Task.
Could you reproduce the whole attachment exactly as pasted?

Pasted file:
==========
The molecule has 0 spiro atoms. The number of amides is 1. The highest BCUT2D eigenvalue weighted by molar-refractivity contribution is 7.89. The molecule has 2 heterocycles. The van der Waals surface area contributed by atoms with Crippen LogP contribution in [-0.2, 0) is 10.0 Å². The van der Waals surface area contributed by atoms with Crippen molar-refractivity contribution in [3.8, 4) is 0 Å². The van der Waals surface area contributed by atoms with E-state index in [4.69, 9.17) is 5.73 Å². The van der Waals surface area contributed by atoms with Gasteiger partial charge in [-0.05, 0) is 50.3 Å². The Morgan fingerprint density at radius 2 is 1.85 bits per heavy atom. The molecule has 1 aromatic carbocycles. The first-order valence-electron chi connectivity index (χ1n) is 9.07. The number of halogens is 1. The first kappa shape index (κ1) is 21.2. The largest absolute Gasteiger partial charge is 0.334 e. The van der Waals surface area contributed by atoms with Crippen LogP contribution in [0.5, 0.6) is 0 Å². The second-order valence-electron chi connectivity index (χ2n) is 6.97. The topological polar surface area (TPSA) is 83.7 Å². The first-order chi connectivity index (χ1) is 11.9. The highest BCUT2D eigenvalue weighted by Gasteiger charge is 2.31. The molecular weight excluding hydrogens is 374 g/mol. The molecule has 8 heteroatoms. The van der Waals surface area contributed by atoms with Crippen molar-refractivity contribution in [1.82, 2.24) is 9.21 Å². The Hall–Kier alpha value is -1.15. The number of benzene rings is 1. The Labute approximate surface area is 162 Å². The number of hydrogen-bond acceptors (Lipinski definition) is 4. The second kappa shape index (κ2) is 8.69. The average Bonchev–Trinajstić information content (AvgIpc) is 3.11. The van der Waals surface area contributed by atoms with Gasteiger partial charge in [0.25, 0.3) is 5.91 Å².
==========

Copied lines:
The molecule has 0 spiro atoms. The number of amides is 1. The highest BCUT2D eigenvalue weighted by molar-refractivity contribution is 7.89. The molecule has 2 heterocycles. The van der Waals surface area contributed by atoms with Crippen LogP contribution in [-0.2, 0) is 10.0 Å². The van der Waals surface area contributed by atoms with Crippen molar-refractivity contribution in [3.8, 4) is 0 Å². The van der Waals surface area contributed by atoms with E-state index in [4.69, 9.17) is 5.73 Å². The van der Waals surface area contributed by atoms with Gasteiger partial charge in [-0.05, 0) is 50.3 Å². The Morgan fingerprint density at radius 2 is 1.85 bits per heavy atom. The molecule has 1 aromatic carbocycles. The first-order valence-electron chi connectivity index (χ1n) is 9.07. The number of halogens is 1. The first kappa shape index (κ1) is 21.2. The largest absolute Gasteiger partial charge is 0.334 e. The van der Waals surface area contributed by atoms with Crippen LogP contribution in [0.5, 0.6) is 0 Å². The second-order valence-electron chi connectivity index (χ2n) is 6.97. The topological polar surface area (TPSA) is 83.7 Å². The first-order chi connectivity index (χ1) is 11.9. The highest BCUT2D eigenvalue weighted by Gasteiger charge is 2.31. The molecular weight excluding hydrogens is 374 g/mol. The molecule has 8 heteroatoms. The van der Waals surface area contributed by atoms with Crippen molar-refractivity contribution in [1.82, 2.24) is 9.21 Å². The Hall–Kier alpha value is -1.15. The number of benzene rings is 1. The Labute approximate surface area is 162 Å². The number of hydrogen-bond acceptors (Lipinski definition) is 4. The second kappa shape index (κ2) is 8.69. The average Bonchev–Trinajstić information content (AvgIpc) is 3.11. The van der Waals surface area contributed by atoms with Gasteiger partial charge in [0.25, 0.3) is 5.91 Å².